J.K.: In Finland we like to tour with Fear Of Domination, Turmion Kätilöt and Proteus. As for bigger bands: I think that Nine Inch Nails' or Rammstein's fan-base would be great for us too.
Ines: I can imagine they'd love you. Some probably already do! Now if we go back to the core of BLD and your song writing, what inspires you the most when you're in the process of song writing?
J.K.: For me it feels that the creative process starts the best when something different, new and exciting is happening around me, or if I read about something interesting. And of course hangover is a really good state of mind for song writing
Ines: Really? Hangover?
J.K.: Yea, it works! It puts me in a creative state of mind.
Ines: Does Finnish liquor contain some sort of magic potion in it?
J.K.: He he, yea, they put a secret ingredient in it. But I can't tell you more, because then I'll have to kill you!
Ines: Well, no need to go there; just bring some with you when you come to Slovenia.
J.K.: OK, deal!
Ines: Has it ever occurred that when you brought an idea the band didn't like it at all?
J.K.: Yes, it has. But if it happens, it happens for a reason. Can't nail it every time.
Ines: If that occurs, do you work on the idea together or do you toss it and leave it?
J.K.: Sometimes I may mould it; sometimes I sleep over night and realize they were right.
Ines: Can you tell us a little bit about your musical background before the goth band and BLD?
J.K.: I was forced to piano lessons as a kid. I hated it, and finally maybe after a year I was able to change to sports. So I had a ten year break from playing any instrument. I started again when I bought my first synth when I was 17 years old. Then I was quickly asked to join Ancient Drive. So I've mostly learned to play on my own, but I've taken some piano lessons from time to time.
Ines: So which is your favourite BLD song or the song you're most proud of?
J.K.: At the moment it's maybe “Under The Knife”, probably because it’s a new song. But from previous albums I’d also say “Walls Inside Us” and “For All You Heavy-Hearted”. One from each album.
Ines: You also incorporated a cover of “Self Control”, originally by Laura Branigan, on Against Each Other. In my opinion, it’s a really great cover and goes with your sound very well: why did you choose this song to cover?
J.K.: We asked our fans to throw in some ideas for the cover on our Facebook profile. We got many suggestions, but it was actually the very first one of those suggestions that we picked, so it was “Self Control”. Funny thing about that: when "Self Control" was suggested to us, I first thought that it meant something like “control it yourself and don't ask your fans about it”. It took me two weeks or so, before I realized that it was a song name for the suggestion, ha ha.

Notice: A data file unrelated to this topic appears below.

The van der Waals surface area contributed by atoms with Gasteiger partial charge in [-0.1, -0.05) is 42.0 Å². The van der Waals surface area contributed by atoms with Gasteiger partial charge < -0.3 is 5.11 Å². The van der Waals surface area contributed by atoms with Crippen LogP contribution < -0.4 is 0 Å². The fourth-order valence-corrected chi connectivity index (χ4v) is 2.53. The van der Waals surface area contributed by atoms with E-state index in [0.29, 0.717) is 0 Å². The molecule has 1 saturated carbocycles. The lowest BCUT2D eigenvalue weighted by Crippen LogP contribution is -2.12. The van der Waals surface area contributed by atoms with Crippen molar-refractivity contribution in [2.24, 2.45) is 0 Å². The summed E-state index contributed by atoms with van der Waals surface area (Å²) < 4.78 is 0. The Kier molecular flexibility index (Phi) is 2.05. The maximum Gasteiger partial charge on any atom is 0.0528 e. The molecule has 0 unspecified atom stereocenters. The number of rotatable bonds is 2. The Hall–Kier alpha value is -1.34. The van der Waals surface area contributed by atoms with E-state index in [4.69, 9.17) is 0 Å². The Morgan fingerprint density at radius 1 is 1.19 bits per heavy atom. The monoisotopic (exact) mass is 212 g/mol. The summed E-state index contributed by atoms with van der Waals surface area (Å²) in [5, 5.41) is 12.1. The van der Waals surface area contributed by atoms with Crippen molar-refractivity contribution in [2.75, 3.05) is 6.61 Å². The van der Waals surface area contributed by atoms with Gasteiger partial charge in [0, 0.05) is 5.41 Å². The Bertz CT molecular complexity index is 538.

Ines: Interesting, I like the idea of asking the fans about it and them being involved in your decisions. Do you plan to do any more covers in the future and is there maybe any particular song you'd like to cover?
J.K.: Yeah, we have some plans for the next cover, but I can't tell you it just yet.
Ines: Ok, maybe just a hint? Is it a widely known song? Because “Self Control” was an international hit song so I can't imagine anyone not knowing it.
J.K.: I think this song, which we are planning at the moment, is well known. But it's a much newer song than “Self Control”.
Ines: Can't wait! So it's not going to be “Rebel Yell” or “Enjoy The Silence” either I assume? I’m just thinking out loud here, because those two songs have had many covers.
J.K.: No, not either of them. That I can reveal already. It originates from different genre, maybe more pop, I might say. We'll of course twitch it to more “metallish” version.
Ines: Great, I love it when pop songs get an edgy cover! So Janne, we talked about BLD and your music career and so on, but tell me, what's rolling on your music player lately?
J.K.: Well to mention some: Pain, Turmion Kätilöt, Combichrist, Muse, Eisbrecher, Ulver, Samael, Pendulum…. There are many of them.
Ines: I definitely need to check this Turmion Kätilöt band, because you and I seem to have quite similar music taste, so I'm assuming I'll like it. And, for our readers to get to know you better: what do you do when you're not busy with BLD & music?
J.K.: Well, this thing isn’t giving me or any of us enough income, so we all have regular day jobs. I’m an entrepreneur on IT.
Ines: Do you have any pets?
J.K.: Nope.
Ines: No cats composing melodies on your piano at night?
J.K.: Yea, luckily not!
Ines: Do you hope BLD will become big enough so it will be your one and only source of steady income?
J.K.: Yes of course, that would be just perfect! But it's really difficult to get there. And it would need a lot of resources too.
Ines: I can imagine. How can we – fans- help? Do you have a web shop for your merchandise?
J.K.: Yes, we have a and online shop on our official website: http://www.bld.fi/shop/. But what we appreciate the most is, when our fans introduce our music to their friends, share our music or maybe ask radio stations to play it and local organisers to invite us to do live shows. So that is a way to help without spending any money!
Ines: We'll spread the word! Janne, at this point I'd like to thank you again so much for your time and cooperation. And also big thanks to Sabine, who somehow found me and sent me your promo! Famous last words?
J.K.: I’d just like to say thank you also very much, for taking your time to share our story. I think the rest has all been said during the interview!

(Photos copyright by Mihail Tretjakov, Ville Tuominen, Kristina Kaunisaho)

Black Light Discipline links: Official website, Facebook